The Truth About Ashley Judd’s Plastic Surgery Rumors
Ashley Judd has put nearly the same energy into humanitarian causes as she has into her acting career. As a United Nations Population Fund goodwill ambassador since 2016, Judd has gained recognition for her activism regarding gender equality, particularly her defense of sexual and reproductive rights around the world. But feminism isn’t a label she embraced recently. Back in 2003, Judd sported a t-shirt emblazoned with the phrase “This Is What A Feminist Looks Like” on the cover of Ms. magazine, alongside Whoopi Goldberg, Margaret Cho and Camryn Manheim.
While the bulk of the “Divergent” star’s humanitarian efforts are centered in the developing world, Judd is also active in her home country, where the fight for equality is far from over. In October 2017, Judd became one of the first women to publicly accuse Harvey Weinstein of sexual harassment amid The New York Times’ Pulitzer prize-winning investigation. In her interview, Judd identified the now-disgraced Hollywood producer as the unnamed abuser she had previously described as “one of our industry’s most famous, admired-slash-reviled bosses” in a 2015 interview with Variety. Judd contended the episode happened when she was filming the 1997 film “Kiss the Girls.”
In addition to her activism and courage in light of the Weinstein investigations, Judd has also had to fight another widespread issue: misogyny directed at aging female actors. Over the years, Judd has spoken out against the media and public attacks she suffered amid her changing looks, which have raised plenty of speculation about plastic surgery.
Ashley Judd fought back comments about her ‘puffy’ face
In early 2012, Ashley Judd was on the receiving end of negative media attention over her swollen face, ABC News reported. After she appeared on a Canadian talk show that April, the media speculated Judd had gone under the knife in reports that called her names ranging from “cow” to “pig,” she detailed in a Daily Beast piece she penned in response. Judd denied she’d had any plastic surgery, explaining the swelling in her face was a side effect of strong medication, including steroids, she had been taking for over a month to treat an illness. (Her rep told ABC it was a sinus infection).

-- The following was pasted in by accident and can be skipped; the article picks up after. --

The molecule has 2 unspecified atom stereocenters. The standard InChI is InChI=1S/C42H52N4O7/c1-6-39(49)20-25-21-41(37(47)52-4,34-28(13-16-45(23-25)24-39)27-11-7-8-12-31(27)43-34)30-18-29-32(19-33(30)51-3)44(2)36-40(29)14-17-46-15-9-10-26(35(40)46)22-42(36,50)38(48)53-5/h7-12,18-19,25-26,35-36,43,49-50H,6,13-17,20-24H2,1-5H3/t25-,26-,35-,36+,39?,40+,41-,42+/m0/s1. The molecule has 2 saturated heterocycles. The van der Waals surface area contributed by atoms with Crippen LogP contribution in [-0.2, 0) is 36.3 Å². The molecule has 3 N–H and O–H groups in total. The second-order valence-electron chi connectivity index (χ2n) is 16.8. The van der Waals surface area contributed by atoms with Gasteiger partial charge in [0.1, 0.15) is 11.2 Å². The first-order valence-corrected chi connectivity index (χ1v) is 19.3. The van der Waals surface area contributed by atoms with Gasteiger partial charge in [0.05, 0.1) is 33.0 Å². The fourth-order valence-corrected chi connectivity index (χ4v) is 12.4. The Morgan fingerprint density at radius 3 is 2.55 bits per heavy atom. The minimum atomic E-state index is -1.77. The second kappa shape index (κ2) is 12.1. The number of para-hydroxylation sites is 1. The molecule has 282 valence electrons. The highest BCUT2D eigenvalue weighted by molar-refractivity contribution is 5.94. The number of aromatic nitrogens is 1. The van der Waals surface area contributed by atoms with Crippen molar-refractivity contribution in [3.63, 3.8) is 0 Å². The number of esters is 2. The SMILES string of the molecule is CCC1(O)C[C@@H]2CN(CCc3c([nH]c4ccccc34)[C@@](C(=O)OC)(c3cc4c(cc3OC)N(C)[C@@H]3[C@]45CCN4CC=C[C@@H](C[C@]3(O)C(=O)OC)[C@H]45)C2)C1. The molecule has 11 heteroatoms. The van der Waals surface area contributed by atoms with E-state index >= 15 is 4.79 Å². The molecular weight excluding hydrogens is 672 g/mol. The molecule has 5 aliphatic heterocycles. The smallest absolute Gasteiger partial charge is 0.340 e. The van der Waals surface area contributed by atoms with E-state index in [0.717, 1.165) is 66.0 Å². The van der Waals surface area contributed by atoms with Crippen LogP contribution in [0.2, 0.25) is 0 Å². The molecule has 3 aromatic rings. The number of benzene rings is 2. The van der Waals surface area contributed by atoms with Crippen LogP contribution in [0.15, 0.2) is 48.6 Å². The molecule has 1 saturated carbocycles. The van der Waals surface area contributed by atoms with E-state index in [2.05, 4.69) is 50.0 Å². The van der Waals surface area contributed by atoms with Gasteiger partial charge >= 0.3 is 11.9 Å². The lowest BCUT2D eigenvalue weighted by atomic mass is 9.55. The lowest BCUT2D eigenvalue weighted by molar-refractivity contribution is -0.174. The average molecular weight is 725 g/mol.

But regardless of her condition, Judd used her platform to make a broader argument about the media’s scrutiny of female actors. “When my 2012 face looks different than it did when I filmed ‘Double Jeopardy’ in 1998, I am accused of having ‘messed up’ my face . with a passionate lament that ‘Ashley has lost her familiar beauty audiences loved her for,'” she wrote.
Despite her efforts, she was at it again in 2020, when then-presidential candidate Elizabeth Warren shared a video featuring Judd to Twitter in which her face looked “puffy.” Following yet another bout of plastic surgery rumors, Judd took to Facebook to note she receives regular Botox injections for chronic migraines, a condition that also led to weight gain. Once again, Judd was having to relay how none of it is anyone’s business.
Ashley Judd had a different kind of surgery in 2021
After dispelling rumors of plastic surgery for years, Ashley Judd was very open about her February 2021 accident that required a very different type of surgery: a life-saving one. While working on a project to protect bonobos in the Democratic Republic of the Congo, Judd badly shattered her leg after tripping over a fallen tree in the inhospitable African rainforest, she told The New York Times’ Nicholas Kristof in an Instagram Live.
It took 55 harrowing hours to reach a medical facility, she detailed on Instagram. Judd lay on the forest floor for five hours, while her local companions immobilized her leg, broken in four places, and cared for her as she went into shock. The men then took turns carrying her out of the jungle in a hammock across dangerous terrain for another couple of hours to return to camp. From there, Judd and two volunteers embarked on a six-hour motorcycle ride as she held her leg in place with the help of the second passenger.
After more than two days on the road before reaching the Kinshasa airport, Judd arrived in a hospital in Johannesburg, South Africa. Judd needed a blood transfusion and treatment to reduce the swelling before she could be operated on, she explained in another Instagram post. “I wake up weeping in gratitude, deeply moved by each person who contributed something life-giving and spirit-salving during my grueling 55 hour odyssey,” she wrote in the first post.